White RS, Lipton RB, Hall CB, Steinerman JR.
Nonmelanoma skin cancer is associated with reduced Alzheimer disease risk.
Neurology. 2013 May 21;80(21):1966-72.
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In this paper, the authors carried out an epidemiological study to explore the association between non-melanoma skin cancer (NMSC) and Alzheimer's disease (AD). From data on over 1,000 NMSC patients, the authors found that NMSC is associated with a reduced risk of "only AD" (probable or possible AD as the sole diagnosis) but not with that of a more mixed AD diagnosis (probable AD or possible AD, as well as mixed AD/vascular dementia) or all-cause dementia. The results of this study are consistent with a previous one which found that, at least in white, older adults, the prevalent AD was longitudinally associated with a reduced risk of cancer, while a history of cancer was associated with a reduced risk of AD (Roe et al., 2010).
These studies demonstrate that there may be molecular pathways that influence both AD and cancer in some manner. As the correlation only occurs between cancer and "only AD," it would be reasonable to assume that core AD factors (such as APP, BACE1, and γ-secretase that are directly associated with AD) might participate in these molecular pathways. Indeed, we and others have shown that a deficiency in γ-secretase results in increased skin tumorigenesis in mice, though the proposed mechanisms were different: We found that a loss of γ-secretase activity due to presenilin deletion led to reduced generation of APP intracellular domain (AICD), which can negatively regulate the expression of EGFR, an important player in tumorigenesis (Zhang et al., 2007). Another study (Li et al., 2007) also found that a loss of γ-secretase activity due to nicastrin deletion resulted in abnormal EGFR and Notch signaling pathways. Additionally, other studies have shown that presenilin 1 can be a negative regulator of the Wnt/β-catenin signaling pathway (Xia et al., 2001; Kang et al., 2002). Nevertheless, all studies indicate that PS/γ-secretase is a key player linking AD and cancer. In support of this, Eli Lilly’s semagacestat clinical trial of γ-secretase inhibitor for treating AD has failed, with some recipients developing skin cancers.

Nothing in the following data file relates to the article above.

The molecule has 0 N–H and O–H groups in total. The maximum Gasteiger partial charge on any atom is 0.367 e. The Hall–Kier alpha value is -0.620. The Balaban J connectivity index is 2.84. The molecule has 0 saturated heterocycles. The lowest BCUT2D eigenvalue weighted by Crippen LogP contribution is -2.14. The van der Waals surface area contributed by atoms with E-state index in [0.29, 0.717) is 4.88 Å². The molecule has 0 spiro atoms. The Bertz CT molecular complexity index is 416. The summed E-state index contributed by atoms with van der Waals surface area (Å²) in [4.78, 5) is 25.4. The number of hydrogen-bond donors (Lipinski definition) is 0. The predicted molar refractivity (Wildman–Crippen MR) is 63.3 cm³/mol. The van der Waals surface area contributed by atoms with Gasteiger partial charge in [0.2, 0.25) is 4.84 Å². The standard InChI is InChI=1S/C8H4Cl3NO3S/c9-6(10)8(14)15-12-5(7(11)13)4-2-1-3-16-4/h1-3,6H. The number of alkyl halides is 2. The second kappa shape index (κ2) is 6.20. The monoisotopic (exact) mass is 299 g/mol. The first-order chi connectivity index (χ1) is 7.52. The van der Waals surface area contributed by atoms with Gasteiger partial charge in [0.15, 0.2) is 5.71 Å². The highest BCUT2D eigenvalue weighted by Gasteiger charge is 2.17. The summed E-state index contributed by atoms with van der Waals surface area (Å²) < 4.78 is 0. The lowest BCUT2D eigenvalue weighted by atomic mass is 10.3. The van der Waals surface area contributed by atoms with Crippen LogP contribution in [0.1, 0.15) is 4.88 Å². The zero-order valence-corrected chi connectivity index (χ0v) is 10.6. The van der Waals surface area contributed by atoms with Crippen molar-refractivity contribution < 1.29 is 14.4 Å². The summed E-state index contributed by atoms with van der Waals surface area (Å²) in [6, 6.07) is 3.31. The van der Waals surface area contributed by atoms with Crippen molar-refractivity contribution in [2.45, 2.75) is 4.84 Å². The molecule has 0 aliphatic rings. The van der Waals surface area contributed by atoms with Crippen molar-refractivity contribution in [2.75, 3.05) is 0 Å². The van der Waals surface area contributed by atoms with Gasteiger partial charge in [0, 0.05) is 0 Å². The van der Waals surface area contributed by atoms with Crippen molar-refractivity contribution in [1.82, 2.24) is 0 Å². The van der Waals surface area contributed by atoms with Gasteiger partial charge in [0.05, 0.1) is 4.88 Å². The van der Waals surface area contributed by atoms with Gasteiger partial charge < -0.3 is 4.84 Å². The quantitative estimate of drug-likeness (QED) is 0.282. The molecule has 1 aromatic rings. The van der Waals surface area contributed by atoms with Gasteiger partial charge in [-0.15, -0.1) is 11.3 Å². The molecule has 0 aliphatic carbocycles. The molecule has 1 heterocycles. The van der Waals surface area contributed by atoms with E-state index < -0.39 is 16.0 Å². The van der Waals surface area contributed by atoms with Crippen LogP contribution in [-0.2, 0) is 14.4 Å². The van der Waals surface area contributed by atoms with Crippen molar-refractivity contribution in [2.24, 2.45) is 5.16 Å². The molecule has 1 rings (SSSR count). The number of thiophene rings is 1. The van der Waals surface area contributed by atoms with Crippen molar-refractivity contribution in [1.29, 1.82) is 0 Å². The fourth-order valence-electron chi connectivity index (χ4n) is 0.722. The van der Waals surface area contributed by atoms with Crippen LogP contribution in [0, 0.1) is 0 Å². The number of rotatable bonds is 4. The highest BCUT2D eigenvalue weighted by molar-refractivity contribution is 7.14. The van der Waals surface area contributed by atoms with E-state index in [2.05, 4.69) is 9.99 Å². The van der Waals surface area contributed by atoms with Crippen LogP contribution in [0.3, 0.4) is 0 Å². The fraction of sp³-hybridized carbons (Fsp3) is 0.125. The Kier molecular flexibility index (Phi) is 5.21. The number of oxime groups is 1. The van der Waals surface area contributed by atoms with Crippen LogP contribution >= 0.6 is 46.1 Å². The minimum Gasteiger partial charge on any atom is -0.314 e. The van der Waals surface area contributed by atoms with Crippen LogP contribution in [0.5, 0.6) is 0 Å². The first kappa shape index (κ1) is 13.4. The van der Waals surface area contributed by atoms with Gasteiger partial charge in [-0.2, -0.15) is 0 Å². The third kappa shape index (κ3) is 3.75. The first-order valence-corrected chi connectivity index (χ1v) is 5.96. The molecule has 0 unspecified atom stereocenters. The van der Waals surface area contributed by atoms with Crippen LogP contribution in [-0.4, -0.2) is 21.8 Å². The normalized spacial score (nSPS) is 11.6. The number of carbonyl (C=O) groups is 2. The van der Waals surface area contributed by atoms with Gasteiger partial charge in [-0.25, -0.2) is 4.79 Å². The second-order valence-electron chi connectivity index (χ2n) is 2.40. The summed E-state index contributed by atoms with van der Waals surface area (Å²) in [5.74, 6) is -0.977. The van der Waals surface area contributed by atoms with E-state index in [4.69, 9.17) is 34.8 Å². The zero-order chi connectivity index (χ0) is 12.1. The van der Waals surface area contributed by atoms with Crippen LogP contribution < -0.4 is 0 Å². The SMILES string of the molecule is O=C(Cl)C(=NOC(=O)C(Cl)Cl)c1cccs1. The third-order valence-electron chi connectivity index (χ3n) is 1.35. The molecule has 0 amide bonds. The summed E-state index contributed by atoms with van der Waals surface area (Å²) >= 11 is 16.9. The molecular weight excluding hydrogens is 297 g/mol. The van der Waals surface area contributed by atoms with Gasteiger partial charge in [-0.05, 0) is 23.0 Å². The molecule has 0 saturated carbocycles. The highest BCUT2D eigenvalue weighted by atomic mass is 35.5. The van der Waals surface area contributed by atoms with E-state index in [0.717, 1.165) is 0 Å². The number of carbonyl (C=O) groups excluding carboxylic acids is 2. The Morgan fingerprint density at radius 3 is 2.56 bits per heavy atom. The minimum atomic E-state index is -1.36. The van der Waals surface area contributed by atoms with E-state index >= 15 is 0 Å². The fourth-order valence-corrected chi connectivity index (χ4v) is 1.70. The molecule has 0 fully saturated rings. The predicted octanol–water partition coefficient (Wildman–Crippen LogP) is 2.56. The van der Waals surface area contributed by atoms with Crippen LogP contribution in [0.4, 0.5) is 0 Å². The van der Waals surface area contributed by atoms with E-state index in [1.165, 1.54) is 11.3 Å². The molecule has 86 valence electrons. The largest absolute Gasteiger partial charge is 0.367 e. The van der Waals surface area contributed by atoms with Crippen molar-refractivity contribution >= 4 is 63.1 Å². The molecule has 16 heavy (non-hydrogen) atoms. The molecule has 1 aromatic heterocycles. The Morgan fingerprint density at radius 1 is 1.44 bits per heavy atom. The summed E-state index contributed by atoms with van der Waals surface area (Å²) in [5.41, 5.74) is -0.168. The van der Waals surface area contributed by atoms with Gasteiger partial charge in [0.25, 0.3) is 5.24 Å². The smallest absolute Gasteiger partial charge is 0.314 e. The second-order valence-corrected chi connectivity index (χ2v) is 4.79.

Roe CM, Fitzpatrick AL, Xiong C, Sieh W, Kuller L, Miller JP, Williams MM, Kopan R, Behrens MI, Morris JC.
Cancer linked to Alzheimer disease but not vascular dementia.
Neurology. 2010 Jan 12;74(2):106-12.
Zhang YW, Wang R, Liu Q, Zhang H, Liao FF, Xu H.
Presenilin/gamma-secretase-dependent processing of beta-amyloid precursor protein regulates EGF receptor expression.
Proc Natl Acad Sci U S A. 2007 Jun 19;104(25):10613-8.
Li T, Wen H, Brayton C, Das P, Smithson LA, Fauq A, Fan X, Crain BJ, Price DL, Golde TE, Eberhart CG, Wong PC.
Epidermal growth factor receptor and notch pathways participate in the tumor suppressor function of gamma-secretase.
J Biol Chem. 2007 Nov 2;282(44):32264-73. Epub 2007 Sep 7
Xia X, Qian S, Soriano S, Wu Y, Fletcher AM, Wang XJ, Koo EH, Wu X, Zheng H.
Loss of presenilin 1 is associated with enhanced beta-catenin signaling and skin tumorigenesis.
Proc Natl Acad Sci U S A. 2001 Sep 11;98(19):10863-8.
Kang DE, Soriano S, Xia X, Eberhart CG, De Strooper B, Zheng H, Koo EH.
Presenilin couples the paired phosphorylation of beta-catenin independent of axin: implications for beta-catenin activation in tumorigenesis.
Cell. 2002 Sep 20;110(6):751-62.
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